Purpose: To evaluate the safety and efficacy of percutaneous ablation methods for the treatment of metastatic pheochromocytomas (PCCs) and paragangliomas (PGLs). Materials and Methods: From May 2001 to November 2009, 10 patients (mean age 45 years) with metastatic PCCs and PGLs were identified and treated with percutaneous ablation. All patients were given appropriate medication before the ablation procedure. Vital signs were monitored before, during, and after the procedure. There were 47 tumor ablations performed using radiofrequency (RF) ablation, cryoablation, or ethanol injection as determined by tumor location. Results: In all patients, all metastatic lesions amendable to percutaneous ablation were treated; for 2 of 10 patients, all known metastases were treated. Successful ablation without evidence of recurrence was achieved in 56% (15 of 27) of primarily treated lesions in patients with available follow-up imaging. The time to disease progression after ablation was 7.2 months ± 4.0. Amelioration of breakthrough hypertensive symptoms or metastasis-related pain was achieved in two of two patients and four of four patients, respectively, at clinical follow-up. Comparison of intra-arterial blood pressure before, during, and after the procedures showed statistically significant differences in these median blood pressures (P =.004.05). Major complications occurred after 2 of 18 (11%) ablation sessions, including one unplanned increase in level of patient care and one periprocedural death from complications related to bowel perforation. Conclusions: Local control of metastatic PCCs and PGLs with percutaneous ablation can play an important role in disease management when the lesions are unresectable surgically, and there is potential for prolongation of patient function or amelioration of metastasis-related symptoms.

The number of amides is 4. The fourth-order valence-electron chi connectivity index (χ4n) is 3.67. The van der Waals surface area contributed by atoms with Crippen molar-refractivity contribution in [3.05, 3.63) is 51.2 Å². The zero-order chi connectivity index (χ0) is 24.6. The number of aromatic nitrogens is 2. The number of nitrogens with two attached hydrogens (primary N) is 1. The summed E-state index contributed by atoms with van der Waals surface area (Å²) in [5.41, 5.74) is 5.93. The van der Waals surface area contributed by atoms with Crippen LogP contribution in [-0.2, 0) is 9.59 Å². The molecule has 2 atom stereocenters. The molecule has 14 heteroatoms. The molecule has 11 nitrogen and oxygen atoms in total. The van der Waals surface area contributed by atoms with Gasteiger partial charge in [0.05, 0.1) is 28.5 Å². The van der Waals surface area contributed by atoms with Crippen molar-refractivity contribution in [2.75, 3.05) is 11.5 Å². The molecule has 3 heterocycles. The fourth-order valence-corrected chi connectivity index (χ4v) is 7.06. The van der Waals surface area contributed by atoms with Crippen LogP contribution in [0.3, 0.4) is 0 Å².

- postanesthesia care unit
- standard deviation
ASJC Scopus subject areas
- Radiology Nuclear Medicine and imaging
- Cardiology and Cardiovascular Medicine